Tracy Ore, Incoming Co-Chair for Committee on Discrimination Chair

Tracy E. Ore is a professor of Sociology and Director of Civic Engagement and Service Learning at St. Cloud State University. She received her Ph.D. in sociology from the University of Michigan, is an active member of the American Sociological Association, and is Past-President of the Sociologists for Women in Society. Professor Ore does research in the areas of social inequality, food access, and sustainable communities. Her most recent text is The Social Construction of Difference and Inequality: Race, Class, Gender and Sexuality (seventh edition), published by Oxford University Press in 2018. In 2018 she was named Educator of the Year by the Minnesota State Colleges and Universities Board of Trustees. In addition to this work, professor Ore is a long-time activist and community organizer, from ACT-Up in the ‘80s to her current work around food justice. The connections between her scholarly work and activism are made real in the SCSU Community Garden, which she established in 2005.


Marisela Martinez-Cola, Incoming Co-Chair for Committee on Discrimination Chair

Marisela Martinez-Cola is an assistant professor of Sociology at Utah State University. She received her Ph.D. in Sociology from Emory University and her J.D. from Loyola University Chicago School of Law. Dr. Martinez-Cola’s areas of research are critical race studies, comparative/historical sociology, culture, and social movements. Her book, The Bricks Before Brown v. Board of Education, is under contract with The University of Georgia Press Race and Ethnicity Series edited by Drs. David Brunsma and David Embrick. It is a study of race, gender, class, and age across three school desegregation cases argued before Browninvolving Chinese, Native, and Mexican American plaintiffs. She is also published in The Sociology of Race and Ethnicity, Understanding and Dismantling Privilege Journal, and Teaching Sociology.


Natasha Santana, Assistant to the Executive Officer

Natasha Santana, previously SWS Intern, is now Assistant to Executive Officer. She graduated from the University of Connecticut with a BA in Communication. She has a love for design and a passion for social sciences, which makes SWS the perfect place to put her skills to use. After seeing how much SWS has grown in the past years, she cannot wait to see what will take place in the near future. Feel free to email her with any questions you may have or if you would like to get to know her.

Contact Natasha at:


Shuchi Sanyal, SWS Intern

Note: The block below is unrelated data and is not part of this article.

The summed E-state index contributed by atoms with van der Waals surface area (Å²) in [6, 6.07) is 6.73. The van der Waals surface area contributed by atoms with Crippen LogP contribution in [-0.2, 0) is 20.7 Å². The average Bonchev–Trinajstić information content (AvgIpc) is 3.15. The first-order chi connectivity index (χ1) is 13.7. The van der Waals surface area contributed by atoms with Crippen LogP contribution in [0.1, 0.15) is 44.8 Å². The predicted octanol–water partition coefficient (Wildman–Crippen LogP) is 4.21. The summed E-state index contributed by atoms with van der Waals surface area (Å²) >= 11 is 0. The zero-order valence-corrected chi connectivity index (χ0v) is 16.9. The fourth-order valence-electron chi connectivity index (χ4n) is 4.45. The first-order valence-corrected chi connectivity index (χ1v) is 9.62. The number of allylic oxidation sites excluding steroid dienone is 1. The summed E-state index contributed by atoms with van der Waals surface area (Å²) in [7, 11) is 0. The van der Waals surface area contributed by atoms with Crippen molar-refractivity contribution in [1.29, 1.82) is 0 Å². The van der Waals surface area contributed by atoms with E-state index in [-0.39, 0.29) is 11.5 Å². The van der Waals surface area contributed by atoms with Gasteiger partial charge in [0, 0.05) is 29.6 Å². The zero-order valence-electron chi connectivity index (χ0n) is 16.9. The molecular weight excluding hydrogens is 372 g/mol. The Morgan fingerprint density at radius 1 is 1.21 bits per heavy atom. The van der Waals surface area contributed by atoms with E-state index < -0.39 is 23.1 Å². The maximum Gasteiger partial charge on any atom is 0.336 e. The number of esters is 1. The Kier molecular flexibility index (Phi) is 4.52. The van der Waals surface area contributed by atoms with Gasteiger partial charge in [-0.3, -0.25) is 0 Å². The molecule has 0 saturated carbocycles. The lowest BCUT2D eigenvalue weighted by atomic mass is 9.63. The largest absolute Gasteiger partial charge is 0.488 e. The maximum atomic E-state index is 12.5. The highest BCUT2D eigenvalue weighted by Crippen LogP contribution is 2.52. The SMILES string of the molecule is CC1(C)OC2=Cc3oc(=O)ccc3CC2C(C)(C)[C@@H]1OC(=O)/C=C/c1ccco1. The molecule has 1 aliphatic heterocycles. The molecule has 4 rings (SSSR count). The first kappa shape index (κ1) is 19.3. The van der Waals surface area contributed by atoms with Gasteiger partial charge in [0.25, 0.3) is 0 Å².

Shuchi Sanyal is the SWS Intern. She uses she/her pronouns and identifies as an Asian American woman of Indian descent. Shuchi is in her third year studying sociology and psychology at Hollins University – a small, liberal arts, women’s college in Virginia. She aspires to someday become a child advocate with a concentration in educational rights, as she is a firm believer that our future is dependent on education reform across the globe. During her time as the SWS Intern, she has been a member of the CEDAW Subcommittee and launched the Colleges for CEDAW Program. As of recently, she is taking a more active role in the administrative aspect of this organization and looks forward to giving back to SWS all that it has done for her.

Contact Shuchi at:





Past President Tiffany Taylor
President Josephine Beoku-Betts
President-Elect Mignon Moore
Vice President Nancy López
Past Treasurer Veronica Montes
Treasurer Kristy Shih
Treasurer-Elect Jennifer Rogers-Brown
Secretary Andrea “Drea” S. Boyles
Student Representative
Student Rep. –Elect
Jax Gonzalez
Tristen Kade
Kumiko Nemoto
Executive Officer Barret Katuna


all the above are the members of Executive Council




Awards Rebecca Hanson
Career Development Shauna A. Morimoto
Mentoring Manager Heather Laube
“Hey Jane!” Manager

Academic Justice

Shweta Adur

Pallavi Banerjee
Cecile Yancu

International hara bastas
Investment G. Donald Ferree, Jr.
Membership Nancy López
Chapter Liaison TBD
Hand Coordinator Tanya Cook
Daniela Jauk
MFP Liaison Brittany Battle
Media Relations Georgiann Davis
National & Local Collaborations Nancy López
Nominations Tiffany Taylor
Personnel Tiffany Taylor
Publications Bandana Purkayastha

Yasemin Besen-Cassino

Sister to Sister Co-Chairs Sasha R. Drummond–Lewis
LaTonya Jean Trotter

Social Action Ruth Marleen Hernández
Student Caucus Jax Gonzalez
Tristen Kade

Gender & Society Journal Editor: Barbara Risman

Gender & Society Book Review Editor: Catherine Richards Solomon

Network News Editor: Marjukka Ollilainen:

Social Media Coordinator: Wendy Christensen